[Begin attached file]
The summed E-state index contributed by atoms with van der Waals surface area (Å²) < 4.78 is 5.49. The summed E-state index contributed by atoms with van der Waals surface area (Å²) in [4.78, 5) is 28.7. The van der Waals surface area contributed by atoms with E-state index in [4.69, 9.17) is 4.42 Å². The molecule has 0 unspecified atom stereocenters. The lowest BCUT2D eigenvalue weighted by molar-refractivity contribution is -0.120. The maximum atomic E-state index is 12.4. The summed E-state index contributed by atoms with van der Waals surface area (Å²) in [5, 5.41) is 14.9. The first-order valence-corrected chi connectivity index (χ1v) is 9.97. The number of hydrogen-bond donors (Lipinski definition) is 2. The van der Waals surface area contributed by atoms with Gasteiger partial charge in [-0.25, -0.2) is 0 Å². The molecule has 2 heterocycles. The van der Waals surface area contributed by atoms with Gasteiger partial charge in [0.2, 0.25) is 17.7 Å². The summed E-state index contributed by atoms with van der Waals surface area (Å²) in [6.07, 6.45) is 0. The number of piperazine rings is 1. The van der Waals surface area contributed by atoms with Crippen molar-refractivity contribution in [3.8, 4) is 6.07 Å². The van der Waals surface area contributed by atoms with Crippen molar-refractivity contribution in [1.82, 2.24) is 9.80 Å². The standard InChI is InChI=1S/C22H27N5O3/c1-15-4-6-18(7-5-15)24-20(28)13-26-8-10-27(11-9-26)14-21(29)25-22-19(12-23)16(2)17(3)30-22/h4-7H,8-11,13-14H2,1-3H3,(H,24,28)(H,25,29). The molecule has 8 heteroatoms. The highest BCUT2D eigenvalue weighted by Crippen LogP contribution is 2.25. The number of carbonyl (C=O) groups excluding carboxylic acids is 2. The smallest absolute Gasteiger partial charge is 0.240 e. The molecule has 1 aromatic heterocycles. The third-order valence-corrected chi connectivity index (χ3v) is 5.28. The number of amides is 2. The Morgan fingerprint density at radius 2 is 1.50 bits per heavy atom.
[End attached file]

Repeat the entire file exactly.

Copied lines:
The summed E-state index contributed by atoms with van der Waals surface area (Å²) < 4.78 is 5.49. The summed E-state index contributed by atoms with van der Waals surface area (Å²) in [4.78, 5) is 28.7. The van der Waals surface area contributed by atoms with E-state index in [4.69, 9.17) is 4.42 Å². The molecule has 0 unspecified atom stereocenters. The lowest BCUT2D eigenvalue weighted by molar-refractivity contribution is -0.120. The maximum atomic E-state index is 12.4. The summed E-state index contributed by atoms with van der Waals surface area (Å²) in [5, 5.41) is 14.9. The first-order valence-corrected chi connectivity index (χ1v) is 9.97. The number of hydrogen-bond donors (Lipinski definition) is 2. The van der Waals surface area contributed by atoms with Gasteiger partial charge in [-0.25, -0.2) is 0 Å². The molecule has 2 heterocycles. The van der Waals surface area contributed by atoms with Gasteiger partial charge in [0.2, 0.25) is 17.7 Å². The summed E-state index contributed by atoms with van der Waals surface area (Å²) in [6.07, 6.45) is 0. The number of piperazine rings is 1. The van der Waals surface area contributed by atoms with Crippen molar-refractivity contribution in [3.8, 4) is 6.07 Å². The van der Waals surface area contributed by atoms with Crippen molar-refractivity contribution in [1.82, 2.24) is 9.80 Å². The standard InChI is InChI=1S/C22H27N5O3/c1-15-4-6-18(7-5-15)24-20(28)13-26-8-10-27(11-9-26)14-21(29)25-22-19(12-23)16(2)17(3)30-22/h4-7H,8-11,13-14H2,1-3H3,(H,24,28)(H,25,29). The molecule has 8 heteroatoms. The highest BCUT2D eigenvalue weighted by Crippen LogP contribution is 2.25. The number of carbonyl (C=O) groups excluding carboxylic acids is 2. The smallest absolute Gasteiger partial charge is 0.240 e. The molecule has 1 aromatic heterocycles. The third-order valence-corrected chi connectivity index (χ3v) is 5.28. The number of amides is 2. The Morgan fingerprint density at radius 2 is 1.50 bits per heavy atom.